What do they want to know? Which parts of the subject interest you and why Things you want to find out more about in the subject Original insights your A levels you have gained from reading and Things that you have done which show commitment to the subject eg work experience, things done on your own initiative, theatre visits, voluntary work especially if relevant to the chosen course
Avoid cliché opening sentences: UCAS 10 most common in 2010 (1) I am currently studying a BTEC National Diploma in... (2) From a young age I have always been interested in … (3) From an early age I have always been interested in … (4) Nursing is a very challenging and demanding career... (5) ( ) For as l long as I can remember I h b have b been f fascinated d with …
(6) Fashion is not something that exists in dresses only … (7) Nursing is a profession I have always looked upon with … ( ) (8) For as long as I can remember I have been interested in.. g (9) I am an International Academy student and have been studying since … (10) Academically, I have always been a very determined …
Avoid empty statements about yourself I have been interested in philosophy all my life (all???) I feel global warming is a really important issue (which aspects?) I feel that genes are fundamental in shaping human behaviour (say something original about genetics) You need team work and communication skills and I have got them (where is the evidence?) Maths is important for helping us understand all sorts of things (give examples)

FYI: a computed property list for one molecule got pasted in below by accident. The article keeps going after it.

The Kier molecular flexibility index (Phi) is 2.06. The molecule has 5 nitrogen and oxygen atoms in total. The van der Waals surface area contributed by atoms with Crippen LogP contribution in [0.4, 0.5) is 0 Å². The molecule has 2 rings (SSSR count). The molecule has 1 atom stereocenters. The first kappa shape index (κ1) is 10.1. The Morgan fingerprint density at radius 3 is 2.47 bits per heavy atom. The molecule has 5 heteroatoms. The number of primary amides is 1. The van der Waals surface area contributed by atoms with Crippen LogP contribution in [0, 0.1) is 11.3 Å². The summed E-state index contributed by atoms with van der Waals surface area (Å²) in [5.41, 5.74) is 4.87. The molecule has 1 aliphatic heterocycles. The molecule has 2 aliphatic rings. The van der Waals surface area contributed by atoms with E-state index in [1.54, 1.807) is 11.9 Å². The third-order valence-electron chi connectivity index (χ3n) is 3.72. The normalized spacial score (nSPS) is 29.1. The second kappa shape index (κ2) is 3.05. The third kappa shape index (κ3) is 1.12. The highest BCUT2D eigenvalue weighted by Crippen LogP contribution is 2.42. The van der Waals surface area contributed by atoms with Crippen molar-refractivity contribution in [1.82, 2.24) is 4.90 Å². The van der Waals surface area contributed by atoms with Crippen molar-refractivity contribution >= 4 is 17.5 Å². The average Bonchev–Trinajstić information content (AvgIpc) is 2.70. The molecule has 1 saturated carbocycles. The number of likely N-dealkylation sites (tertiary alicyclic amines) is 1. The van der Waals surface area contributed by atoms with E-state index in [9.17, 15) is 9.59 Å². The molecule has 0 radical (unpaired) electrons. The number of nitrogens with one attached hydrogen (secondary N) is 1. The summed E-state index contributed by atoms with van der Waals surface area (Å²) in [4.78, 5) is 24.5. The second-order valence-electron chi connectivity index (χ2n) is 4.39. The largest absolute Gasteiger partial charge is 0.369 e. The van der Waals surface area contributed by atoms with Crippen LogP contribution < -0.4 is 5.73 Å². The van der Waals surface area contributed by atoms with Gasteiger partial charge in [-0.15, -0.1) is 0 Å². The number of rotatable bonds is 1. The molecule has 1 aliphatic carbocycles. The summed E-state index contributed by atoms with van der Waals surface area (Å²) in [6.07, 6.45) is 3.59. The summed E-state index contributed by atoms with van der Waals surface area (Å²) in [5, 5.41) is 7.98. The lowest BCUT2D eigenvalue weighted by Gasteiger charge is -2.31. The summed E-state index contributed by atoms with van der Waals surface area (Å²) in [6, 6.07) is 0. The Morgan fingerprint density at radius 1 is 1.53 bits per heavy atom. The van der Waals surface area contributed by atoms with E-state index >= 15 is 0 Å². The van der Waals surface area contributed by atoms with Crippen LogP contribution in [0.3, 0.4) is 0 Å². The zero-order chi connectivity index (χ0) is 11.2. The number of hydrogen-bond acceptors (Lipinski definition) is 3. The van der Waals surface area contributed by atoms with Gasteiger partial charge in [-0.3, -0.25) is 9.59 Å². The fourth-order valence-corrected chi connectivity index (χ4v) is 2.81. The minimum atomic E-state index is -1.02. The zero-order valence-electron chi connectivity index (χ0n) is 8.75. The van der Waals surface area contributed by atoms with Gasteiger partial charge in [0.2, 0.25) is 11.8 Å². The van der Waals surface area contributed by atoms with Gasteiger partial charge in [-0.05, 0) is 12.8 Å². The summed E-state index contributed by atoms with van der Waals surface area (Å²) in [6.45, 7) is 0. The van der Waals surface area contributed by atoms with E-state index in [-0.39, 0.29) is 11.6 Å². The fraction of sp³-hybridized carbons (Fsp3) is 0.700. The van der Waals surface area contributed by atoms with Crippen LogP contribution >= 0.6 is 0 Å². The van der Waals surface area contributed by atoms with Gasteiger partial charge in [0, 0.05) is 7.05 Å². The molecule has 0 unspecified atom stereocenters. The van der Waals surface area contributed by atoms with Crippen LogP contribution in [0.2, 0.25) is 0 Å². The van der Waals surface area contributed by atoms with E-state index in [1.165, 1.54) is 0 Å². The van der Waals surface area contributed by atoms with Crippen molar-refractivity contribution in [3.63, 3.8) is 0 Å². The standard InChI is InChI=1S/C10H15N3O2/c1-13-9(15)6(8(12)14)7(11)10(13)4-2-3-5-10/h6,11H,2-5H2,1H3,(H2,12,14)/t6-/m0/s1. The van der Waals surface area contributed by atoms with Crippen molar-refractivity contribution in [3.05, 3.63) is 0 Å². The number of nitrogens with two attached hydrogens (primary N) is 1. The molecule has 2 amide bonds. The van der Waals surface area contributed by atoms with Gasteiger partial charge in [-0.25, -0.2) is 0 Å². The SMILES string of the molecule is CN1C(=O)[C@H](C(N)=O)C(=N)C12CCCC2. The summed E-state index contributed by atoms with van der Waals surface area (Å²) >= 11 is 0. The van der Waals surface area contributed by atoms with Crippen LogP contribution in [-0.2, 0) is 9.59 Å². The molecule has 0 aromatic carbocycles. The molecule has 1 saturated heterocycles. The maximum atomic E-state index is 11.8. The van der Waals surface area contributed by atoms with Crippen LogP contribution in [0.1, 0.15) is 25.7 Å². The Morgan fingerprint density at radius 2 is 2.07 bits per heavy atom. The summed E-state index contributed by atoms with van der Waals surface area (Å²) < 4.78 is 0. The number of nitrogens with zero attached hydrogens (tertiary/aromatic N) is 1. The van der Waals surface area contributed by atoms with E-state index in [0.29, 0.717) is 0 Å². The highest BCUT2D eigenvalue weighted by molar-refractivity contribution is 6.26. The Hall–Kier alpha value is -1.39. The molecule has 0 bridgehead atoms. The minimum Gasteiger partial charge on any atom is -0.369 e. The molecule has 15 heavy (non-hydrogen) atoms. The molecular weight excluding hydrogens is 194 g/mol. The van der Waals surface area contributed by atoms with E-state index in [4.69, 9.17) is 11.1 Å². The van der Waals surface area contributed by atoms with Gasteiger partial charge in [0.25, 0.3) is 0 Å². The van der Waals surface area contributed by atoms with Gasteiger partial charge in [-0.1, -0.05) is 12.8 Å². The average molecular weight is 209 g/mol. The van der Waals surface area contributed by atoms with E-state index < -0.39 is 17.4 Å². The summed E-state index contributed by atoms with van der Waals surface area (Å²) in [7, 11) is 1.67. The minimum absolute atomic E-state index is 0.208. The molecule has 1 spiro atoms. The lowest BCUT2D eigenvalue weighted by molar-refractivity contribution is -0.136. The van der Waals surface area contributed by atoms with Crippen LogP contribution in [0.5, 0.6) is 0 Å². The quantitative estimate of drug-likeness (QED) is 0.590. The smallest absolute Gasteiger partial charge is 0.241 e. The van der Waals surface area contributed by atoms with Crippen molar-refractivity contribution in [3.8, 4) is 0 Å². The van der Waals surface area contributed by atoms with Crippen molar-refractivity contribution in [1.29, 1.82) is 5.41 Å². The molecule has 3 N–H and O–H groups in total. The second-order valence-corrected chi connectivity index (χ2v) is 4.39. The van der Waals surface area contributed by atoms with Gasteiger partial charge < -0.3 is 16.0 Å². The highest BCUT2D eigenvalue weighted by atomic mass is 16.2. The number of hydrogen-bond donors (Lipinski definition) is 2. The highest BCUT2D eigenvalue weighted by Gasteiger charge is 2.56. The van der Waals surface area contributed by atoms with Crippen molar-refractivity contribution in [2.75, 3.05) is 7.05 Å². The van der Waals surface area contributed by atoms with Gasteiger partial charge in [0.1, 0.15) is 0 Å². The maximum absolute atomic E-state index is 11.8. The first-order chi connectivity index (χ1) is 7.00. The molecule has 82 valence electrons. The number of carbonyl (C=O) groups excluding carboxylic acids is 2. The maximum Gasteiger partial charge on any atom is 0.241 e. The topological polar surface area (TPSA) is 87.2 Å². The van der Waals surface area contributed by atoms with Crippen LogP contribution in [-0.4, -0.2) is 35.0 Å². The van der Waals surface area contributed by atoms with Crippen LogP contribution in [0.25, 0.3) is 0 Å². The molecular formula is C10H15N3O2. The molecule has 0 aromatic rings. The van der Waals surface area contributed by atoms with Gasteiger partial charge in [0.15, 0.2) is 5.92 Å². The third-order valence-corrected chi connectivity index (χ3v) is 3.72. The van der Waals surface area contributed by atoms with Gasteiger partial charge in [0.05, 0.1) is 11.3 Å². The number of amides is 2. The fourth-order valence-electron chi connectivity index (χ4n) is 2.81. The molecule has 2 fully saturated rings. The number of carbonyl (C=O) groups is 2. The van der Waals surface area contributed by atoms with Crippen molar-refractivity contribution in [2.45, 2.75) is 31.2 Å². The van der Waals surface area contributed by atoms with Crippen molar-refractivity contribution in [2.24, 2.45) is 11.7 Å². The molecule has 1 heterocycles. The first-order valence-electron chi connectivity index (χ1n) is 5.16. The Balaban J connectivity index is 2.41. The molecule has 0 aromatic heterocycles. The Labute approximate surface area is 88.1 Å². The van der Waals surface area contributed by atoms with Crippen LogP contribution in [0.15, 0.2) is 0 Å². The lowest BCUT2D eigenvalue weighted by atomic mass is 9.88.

Avoid cliché books ‘Fermat’s Last Theorem’ for Maths ‘A Brief History of Time’ for Physics Show that you have explored beyond the obvious in your reading and say something original about the books you do mention Make sure they are books you can talk about if interviewed Anticipate the interview question: ‘What have your read since you wrote your Personal Statement?’ Statement?
Avoid exaggerated language Maths is……… ‘amazing’ incredible ‘incredible’ ‘fantastic’ ‘unbelievably interesting unbelievably interesting’ ‘captivating’ Say something more thoughtful
How should you say it? Persuade them that you are like this don’t just claim it? ‘I am like this because……….’ Use evidence from work experience Use evidence from achievements U evidence from voluntary activities BUT not, f Use id f l t ti iti t for example ‘I am a good at team work because I play in a team’.
The EPQ Mention it in your Personal Statement Show how it has helped you to develop intellectually with examples l Show how it has helped you learn new study and research skills Show how you think it has helped you prepare for university